Author(s): Zhu LJ, Yang X, Yu XQ
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Abstract Tumor necrosis factor (TNF)-alpha is not just a proinflammatory cytokine. It has also been proposed to be an immunoregulatory molecule that can alter the balance of T regulatory cells. Anti-TNF-alpha therapies have been provided clinical benefit to many patients and introduced for treating moderate to severe rheumatoid arthritis, Crohn's disease, and other chronic inflammatory disorders. However, their use also is accompanied by new or aggravated forms of autoimmunity, such as formation of autoantibodies, including antinuclear antibodies (ANAs), antidouble-stranded DNA (dsDNA) antibodies, and anticardiolipin antibodies (ACL). Systemic lupus erythematosus (SLE) is a disease with autoimmune disturbance and inflammatory damage. The role of TNF-alpha in human SLE is controversial. Here we review the role of TNF-alpha in the pathophysiological processes of SLE and the likely effects of blocking TNF-alpha in treatment of SLE.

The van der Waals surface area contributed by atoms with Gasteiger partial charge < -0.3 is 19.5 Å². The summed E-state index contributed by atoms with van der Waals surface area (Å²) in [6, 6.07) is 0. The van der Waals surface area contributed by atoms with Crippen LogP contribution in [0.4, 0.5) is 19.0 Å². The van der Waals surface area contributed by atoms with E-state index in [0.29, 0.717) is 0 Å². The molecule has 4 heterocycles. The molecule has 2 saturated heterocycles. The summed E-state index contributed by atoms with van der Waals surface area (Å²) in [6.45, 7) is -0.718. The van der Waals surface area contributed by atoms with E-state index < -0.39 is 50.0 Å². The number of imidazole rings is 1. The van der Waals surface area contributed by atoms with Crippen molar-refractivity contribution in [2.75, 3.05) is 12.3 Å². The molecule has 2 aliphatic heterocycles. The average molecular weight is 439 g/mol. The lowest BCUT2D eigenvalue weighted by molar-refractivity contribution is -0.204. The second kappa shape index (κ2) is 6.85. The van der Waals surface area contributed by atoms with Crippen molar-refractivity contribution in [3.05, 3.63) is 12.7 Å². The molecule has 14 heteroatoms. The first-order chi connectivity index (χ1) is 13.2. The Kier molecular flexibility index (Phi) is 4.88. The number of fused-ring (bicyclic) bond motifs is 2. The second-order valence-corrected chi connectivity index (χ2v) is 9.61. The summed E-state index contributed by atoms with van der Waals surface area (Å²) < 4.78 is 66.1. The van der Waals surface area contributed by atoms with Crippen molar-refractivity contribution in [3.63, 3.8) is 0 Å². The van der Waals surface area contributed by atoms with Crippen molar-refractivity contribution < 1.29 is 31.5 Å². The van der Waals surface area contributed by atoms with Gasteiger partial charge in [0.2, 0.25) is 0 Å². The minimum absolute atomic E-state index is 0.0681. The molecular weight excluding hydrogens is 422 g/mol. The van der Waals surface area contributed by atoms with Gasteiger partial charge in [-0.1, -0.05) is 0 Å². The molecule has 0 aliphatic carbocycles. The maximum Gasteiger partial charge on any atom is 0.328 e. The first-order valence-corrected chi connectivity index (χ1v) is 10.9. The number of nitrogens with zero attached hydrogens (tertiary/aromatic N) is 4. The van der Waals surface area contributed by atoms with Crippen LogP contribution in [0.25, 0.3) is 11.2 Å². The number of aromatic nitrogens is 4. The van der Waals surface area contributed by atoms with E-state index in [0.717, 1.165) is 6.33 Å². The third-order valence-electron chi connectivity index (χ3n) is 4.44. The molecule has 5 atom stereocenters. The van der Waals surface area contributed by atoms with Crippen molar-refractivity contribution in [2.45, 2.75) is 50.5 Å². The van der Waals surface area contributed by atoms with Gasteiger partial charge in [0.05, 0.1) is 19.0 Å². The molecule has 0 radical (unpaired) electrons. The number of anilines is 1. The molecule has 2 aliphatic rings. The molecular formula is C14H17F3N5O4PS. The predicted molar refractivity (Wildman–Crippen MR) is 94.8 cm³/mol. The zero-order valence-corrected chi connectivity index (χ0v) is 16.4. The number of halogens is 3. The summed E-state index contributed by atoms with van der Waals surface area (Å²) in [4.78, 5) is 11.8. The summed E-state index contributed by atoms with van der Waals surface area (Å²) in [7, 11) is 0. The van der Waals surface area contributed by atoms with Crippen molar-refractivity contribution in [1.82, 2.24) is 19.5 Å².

This article was published in J Biomed Biotechnol
and referenced in Journal of Clinical & Cellular Immunology